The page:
When the tide recedes, you can walk a half-mile offshore to a spit of coral reef along a well-worn sea trail. Unfortunately, the beach boys harvest the shells, sea urchins, and starfish during this lull, and later sell them along the sand. The beach itself was littered with dry seaweed pushed up from high tide. In Diani Beach, they raked the beach and buried the seaweed - here it just lies about.
Downtown, there are a number of fine restaurants all clustered in a two-block area. Our choice always came down to which pizza place to try. Thin-crust, a cold beer, a glass or two of red wine, balmy evenings - we were quite content.
If you are keen on shopping for souvenirs (especially textiles and carvings), spend some time downtown. This is by far one of the more interesting places to shop that we have been to in Kenya. You will need to go downtown to replenish your money from the ATM, since there are only a few banks that allow foreign withdrawals.
'Le dolce vita' - the sweet life of Malindi. Where you lounge all day, talk about where to eat dinner that evening, read books, walk on the beach, and take dips in the pool. If you are ambitious, head downtown to buy more wine and stop and snack at the Italian bakery.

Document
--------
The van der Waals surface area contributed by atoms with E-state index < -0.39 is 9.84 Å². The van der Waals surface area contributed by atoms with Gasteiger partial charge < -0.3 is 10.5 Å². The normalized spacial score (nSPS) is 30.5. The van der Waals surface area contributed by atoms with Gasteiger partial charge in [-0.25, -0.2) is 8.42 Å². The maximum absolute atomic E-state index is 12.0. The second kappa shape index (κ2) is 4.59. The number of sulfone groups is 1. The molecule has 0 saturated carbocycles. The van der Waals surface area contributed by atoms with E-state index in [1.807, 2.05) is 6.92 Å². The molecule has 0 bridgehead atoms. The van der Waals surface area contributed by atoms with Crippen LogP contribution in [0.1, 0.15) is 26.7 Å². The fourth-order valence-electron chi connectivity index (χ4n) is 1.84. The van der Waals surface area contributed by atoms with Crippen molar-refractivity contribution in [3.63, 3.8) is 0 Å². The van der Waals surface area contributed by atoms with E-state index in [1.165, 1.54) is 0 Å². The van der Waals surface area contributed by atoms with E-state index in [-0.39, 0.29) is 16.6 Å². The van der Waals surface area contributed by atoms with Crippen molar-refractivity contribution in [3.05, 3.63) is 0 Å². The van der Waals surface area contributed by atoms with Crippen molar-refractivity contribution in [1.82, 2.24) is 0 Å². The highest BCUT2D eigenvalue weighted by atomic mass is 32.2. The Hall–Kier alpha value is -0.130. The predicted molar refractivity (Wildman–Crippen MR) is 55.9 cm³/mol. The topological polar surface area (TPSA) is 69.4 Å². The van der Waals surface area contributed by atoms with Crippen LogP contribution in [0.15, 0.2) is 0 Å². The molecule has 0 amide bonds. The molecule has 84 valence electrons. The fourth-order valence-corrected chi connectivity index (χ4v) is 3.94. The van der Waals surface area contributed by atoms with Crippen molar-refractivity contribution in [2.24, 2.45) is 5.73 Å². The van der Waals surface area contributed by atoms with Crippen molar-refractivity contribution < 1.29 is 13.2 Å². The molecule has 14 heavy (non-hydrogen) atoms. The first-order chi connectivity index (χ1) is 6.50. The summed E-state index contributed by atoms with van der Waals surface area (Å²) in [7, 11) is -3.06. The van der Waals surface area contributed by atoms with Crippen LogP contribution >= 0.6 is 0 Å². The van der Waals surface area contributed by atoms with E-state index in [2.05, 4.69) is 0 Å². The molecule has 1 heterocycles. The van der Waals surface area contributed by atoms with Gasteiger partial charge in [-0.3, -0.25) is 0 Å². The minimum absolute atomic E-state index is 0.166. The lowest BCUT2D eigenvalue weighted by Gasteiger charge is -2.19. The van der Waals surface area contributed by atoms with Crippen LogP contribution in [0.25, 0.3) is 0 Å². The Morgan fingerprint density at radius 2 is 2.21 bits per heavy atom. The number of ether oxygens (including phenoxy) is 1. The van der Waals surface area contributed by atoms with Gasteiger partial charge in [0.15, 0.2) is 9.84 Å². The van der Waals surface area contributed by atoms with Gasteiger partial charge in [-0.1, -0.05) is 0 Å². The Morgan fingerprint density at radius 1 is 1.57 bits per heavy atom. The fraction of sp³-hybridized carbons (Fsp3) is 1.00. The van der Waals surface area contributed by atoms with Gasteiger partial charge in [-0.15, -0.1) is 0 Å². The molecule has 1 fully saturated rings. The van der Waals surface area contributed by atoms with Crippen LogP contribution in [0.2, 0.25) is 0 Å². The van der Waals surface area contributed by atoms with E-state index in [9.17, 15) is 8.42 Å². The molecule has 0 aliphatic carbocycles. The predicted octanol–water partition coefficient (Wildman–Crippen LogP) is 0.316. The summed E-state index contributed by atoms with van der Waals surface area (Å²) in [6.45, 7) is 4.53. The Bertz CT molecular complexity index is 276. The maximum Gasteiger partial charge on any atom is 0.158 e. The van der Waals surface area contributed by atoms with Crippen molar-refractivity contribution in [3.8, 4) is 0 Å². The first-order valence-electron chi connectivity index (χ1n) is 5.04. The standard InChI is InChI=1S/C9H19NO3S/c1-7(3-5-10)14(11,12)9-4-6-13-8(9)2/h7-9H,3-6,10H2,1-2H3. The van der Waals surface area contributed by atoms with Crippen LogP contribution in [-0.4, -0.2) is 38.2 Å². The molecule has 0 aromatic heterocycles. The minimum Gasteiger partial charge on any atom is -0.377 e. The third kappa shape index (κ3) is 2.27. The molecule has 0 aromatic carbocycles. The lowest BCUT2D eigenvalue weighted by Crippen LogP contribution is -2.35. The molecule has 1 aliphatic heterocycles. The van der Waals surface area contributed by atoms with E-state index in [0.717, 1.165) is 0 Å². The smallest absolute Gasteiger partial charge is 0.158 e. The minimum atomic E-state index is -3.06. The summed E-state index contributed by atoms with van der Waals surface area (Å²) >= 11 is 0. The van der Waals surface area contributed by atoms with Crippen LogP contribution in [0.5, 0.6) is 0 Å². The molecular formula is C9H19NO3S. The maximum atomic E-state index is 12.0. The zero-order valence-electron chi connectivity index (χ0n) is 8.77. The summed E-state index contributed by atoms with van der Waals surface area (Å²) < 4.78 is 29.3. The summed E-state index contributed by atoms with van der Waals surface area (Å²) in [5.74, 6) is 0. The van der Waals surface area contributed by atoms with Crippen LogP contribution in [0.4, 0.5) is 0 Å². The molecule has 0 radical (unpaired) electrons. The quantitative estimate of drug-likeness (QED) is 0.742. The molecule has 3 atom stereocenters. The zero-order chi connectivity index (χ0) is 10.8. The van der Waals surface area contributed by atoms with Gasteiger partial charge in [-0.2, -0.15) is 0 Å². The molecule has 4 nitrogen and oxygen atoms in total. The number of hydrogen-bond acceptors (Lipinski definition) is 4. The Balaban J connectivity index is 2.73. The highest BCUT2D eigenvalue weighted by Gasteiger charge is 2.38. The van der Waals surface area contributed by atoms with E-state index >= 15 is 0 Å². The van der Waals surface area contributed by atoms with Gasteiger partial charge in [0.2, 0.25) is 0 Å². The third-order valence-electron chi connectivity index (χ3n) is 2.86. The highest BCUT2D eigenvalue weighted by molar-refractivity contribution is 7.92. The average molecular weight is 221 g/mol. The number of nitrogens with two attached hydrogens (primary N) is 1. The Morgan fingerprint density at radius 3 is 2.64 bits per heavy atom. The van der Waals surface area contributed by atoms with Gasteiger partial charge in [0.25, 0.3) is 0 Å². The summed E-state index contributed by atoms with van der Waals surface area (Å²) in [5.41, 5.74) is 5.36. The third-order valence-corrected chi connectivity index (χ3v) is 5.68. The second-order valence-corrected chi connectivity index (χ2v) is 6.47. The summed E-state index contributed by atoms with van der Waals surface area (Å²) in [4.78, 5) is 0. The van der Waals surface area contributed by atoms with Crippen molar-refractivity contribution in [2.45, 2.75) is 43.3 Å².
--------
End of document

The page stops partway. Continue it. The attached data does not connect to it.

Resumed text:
If our choice is love-it-or-hate-it, then it is easy. We loved Malindi – the food, wine, lazy beach life, rich Italian geezers, tuk-tuks, and gelato. It is a wonderful place to unwind after a dusty safari.
I can hear Dean Martin now...
When the moon hits your eye,like a big-a pizza pie
When the world seems to shine like you've had too much wine
Bill Pfeffer has recently returned from a thirteen-month trip around the world overland journey. He lives in Northern California, and is a successful artist and aspiring travel writer. Visit his website Bill Pfeffer.com
Bill Pfeffer was born and raised in Manitowoc, Wisconsin, along the shores of Lake Michigan. After graduating from the University of Wisconsin with a degree in Economics he moved to California. He is a plein-air oil painter of landscapes and seascapes, preferring to paint on location under the pressure of changing light and weather, so as not to deliberate so much over each and every stroke of paint. He has painted every beach scene along the Sonoma coast, his favorite location for spending the day. He and his wife Marge enjoy traveling around the world.